Beikirch's elderly fisherman represents the large number of South Koreans still working in traditional industries who have not felt the benefits of the country's rapid economic development, signified by the glass and steel skyscrapers in the background.
Beikirch painted the mural on the side of Busan's fishing union building located between Haeundae and Gwangalli beaches. Underneath is a statement in Korean which translates as: “Where there is no struggle, there is no strength.”
The project was led by Public Delivery, a Seoul-based organisation that promotes contemporary art across Asia and Europe, who explain that Beikirch "deliberately distances himself from the polished and artificial aesthetic of advertising" usually found in public spaces.
For more outdoor art, have a look at Dezeen's map of Hackney locating stencil work by street artist Banksy.
Here's some more information from Public Delivery:
During the last week of August 2012, German painter Hendrik Beikirch created not only a stunning work but an iconic piece that stretches over 70 metres (230 ft.) high and is yet to be considered as Asia’s tallest mural. Located in South Korea‘s second largest city, Busan, this piece showcases a monochromatic mural of a fisherman, set in contrast with the Haeundae I’Park building at the background, constructed by renowned architect Daniel Libeskind.
The Haeundae I’Park is a residential building and is also a symbol for the rapid development and accumulated wealth in Korea, a poor country not too long ago. The mural that depicts an image of a fisherman represents a significant portion of Korea‘s population that has not been affected by the economic growth and until now, lives under very different circumstances compared to their affluent neighbors.
Responsible for this project is Public Delivery, a organisation who has made waves across Asia and Europe through the promotion of contemporary art. The artwork will be on display for an indefinite period of time.
The mural presents a local fisherman in his 60s, staring into an intangible space with his face marked with wrinkles, still wearing long plastic gloves – a sign that there are still men and women like him at this age working for a living. This dying profession entails six to seven days of work in a week, under difficult circumstances, while just receiving a minimum amount of financial support, just enough to buy certain needs.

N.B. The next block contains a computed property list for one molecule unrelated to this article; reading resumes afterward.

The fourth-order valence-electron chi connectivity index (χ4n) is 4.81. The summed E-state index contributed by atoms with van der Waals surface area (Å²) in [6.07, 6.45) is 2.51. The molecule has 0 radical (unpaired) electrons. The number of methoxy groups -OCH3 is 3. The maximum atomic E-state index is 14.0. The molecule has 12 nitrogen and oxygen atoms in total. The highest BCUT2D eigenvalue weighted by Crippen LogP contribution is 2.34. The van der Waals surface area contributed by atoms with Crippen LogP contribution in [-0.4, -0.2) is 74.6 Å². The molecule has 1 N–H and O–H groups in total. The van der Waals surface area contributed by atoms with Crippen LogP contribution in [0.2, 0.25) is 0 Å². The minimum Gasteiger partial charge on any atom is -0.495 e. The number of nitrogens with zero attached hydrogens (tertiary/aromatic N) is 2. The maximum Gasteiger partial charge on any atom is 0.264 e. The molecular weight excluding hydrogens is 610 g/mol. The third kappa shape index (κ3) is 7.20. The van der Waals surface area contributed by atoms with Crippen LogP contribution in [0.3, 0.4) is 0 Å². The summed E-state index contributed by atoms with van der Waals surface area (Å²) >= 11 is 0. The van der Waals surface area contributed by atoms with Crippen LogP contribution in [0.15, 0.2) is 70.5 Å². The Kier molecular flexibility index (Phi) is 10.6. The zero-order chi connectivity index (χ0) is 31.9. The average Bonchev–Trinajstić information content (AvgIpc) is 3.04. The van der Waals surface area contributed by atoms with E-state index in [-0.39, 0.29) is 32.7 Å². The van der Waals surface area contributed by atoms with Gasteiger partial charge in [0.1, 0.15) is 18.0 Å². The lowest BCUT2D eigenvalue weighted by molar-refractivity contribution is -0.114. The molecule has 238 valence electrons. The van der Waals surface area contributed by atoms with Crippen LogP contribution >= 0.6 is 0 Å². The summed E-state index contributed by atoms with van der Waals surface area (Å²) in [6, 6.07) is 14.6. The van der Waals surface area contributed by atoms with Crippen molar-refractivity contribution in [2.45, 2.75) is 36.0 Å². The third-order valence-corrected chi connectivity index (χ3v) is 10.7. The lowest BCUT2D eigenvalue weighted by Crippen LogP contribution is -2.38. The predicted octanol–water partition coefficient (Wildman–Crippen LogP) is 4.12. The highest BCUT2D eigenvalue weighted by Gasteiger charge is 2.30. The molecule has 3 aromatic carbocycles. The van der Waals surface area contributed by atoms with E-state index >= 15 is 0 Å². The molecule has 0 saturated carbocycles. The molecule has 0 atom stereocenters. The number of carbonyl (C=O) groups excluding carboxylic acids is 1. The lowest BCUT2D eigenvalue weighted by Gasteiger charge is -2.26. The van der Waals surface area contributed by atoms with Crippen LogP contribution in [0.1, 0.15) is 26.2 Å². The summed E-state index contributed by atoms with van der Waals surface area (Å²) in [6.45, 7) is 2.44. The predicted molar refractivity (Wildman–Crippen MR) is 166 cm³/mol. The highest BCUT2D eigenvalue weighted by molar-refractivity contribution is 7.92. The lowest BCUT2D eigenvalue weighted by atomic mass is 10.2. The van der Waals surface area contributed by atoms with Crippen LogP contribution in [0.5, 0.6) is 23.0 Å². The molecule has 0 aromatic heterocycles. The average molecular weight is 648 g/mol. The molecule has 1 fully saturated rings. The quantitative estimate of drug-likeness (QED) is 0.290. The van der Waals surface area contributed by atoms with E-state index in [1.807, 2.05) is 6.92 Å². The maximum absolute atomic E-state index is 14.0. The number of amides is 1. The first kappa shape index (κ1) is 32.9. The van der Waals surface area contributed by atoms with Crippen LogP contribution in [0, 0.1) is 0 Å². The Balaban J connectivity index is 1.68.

However, despite the story behind the portrait, the painting conveys a positive message seen in the emotion shown by the fisherman. In addition, underneath it, Beikirch added a statement in Korean letters which roughly translate to “Where there is no struggle, there is no strength.”
Beikirch is known for his artworks set in monochromatic and detailed painting and this is no difference. Unlike other artists, he painted this mural without using a projector or a sketch on the wall. This, in its true form, is a masterful performance and a task that requires enormous routine and outstanding precision.
The painting is applied on the building of Busan‘s fishing union. It is located between Korea’s two most famous beaches, Haeundae (해운대해수욕장) and Gwangalli (광안리해수욕장), clearly visible from the latter. Over the past years, both beaches turned into excessive commercial areas and became heavy motors for the city‘s tourism, attracting mostly Korean, Japanese, Chinese and Russian travelers.
The building is also home to a fish market that provides the prosperous inhabitants of Busan, like those living in the Hyundai I’Park building, with Korean style raw fish (hoe, 회), a pricey delicacy that is similar to Japanese sashimi.
Hendrik Beikirch (b. 1974) is a German painter well known for his series of large monochromatic wall paintings that often show portraits of older people, visibly marked by life. In order to create these works, Beikirch secretly takes sketches of strangers whom he encounters on his travels, noticing them for their aura and expression between hope and struggle. This inspired the title of his on-going series “Faces of Hope and Struggle” and runs seamlessly on the canvases of Beikirch, which mostly displays the same frontal view of unfamiliar people. He deliberately distances himself from the polished and artificial aesthetic of advertising, which has now occupied major parts in public space.
Beikirch always works with a reduced color palette, and therefore the high recognition factor ensures that viewers now can easily find walls by him all over Europe, Canada, the USA, Mexico, Chile, Australia, Taiwan, Hong Kong, Thailand, Russia and other countries, all painted in the last 15 years.
This project would not have been possible without the support of The Busan Cultural Foundation, The Arts Council Korea, Busan Metropolitan City, Indie Culture Network AGIT and Suyeong Local Government. MBC, the oldest and one of the major commercial Korean broadcasting companies, is the main media partner.
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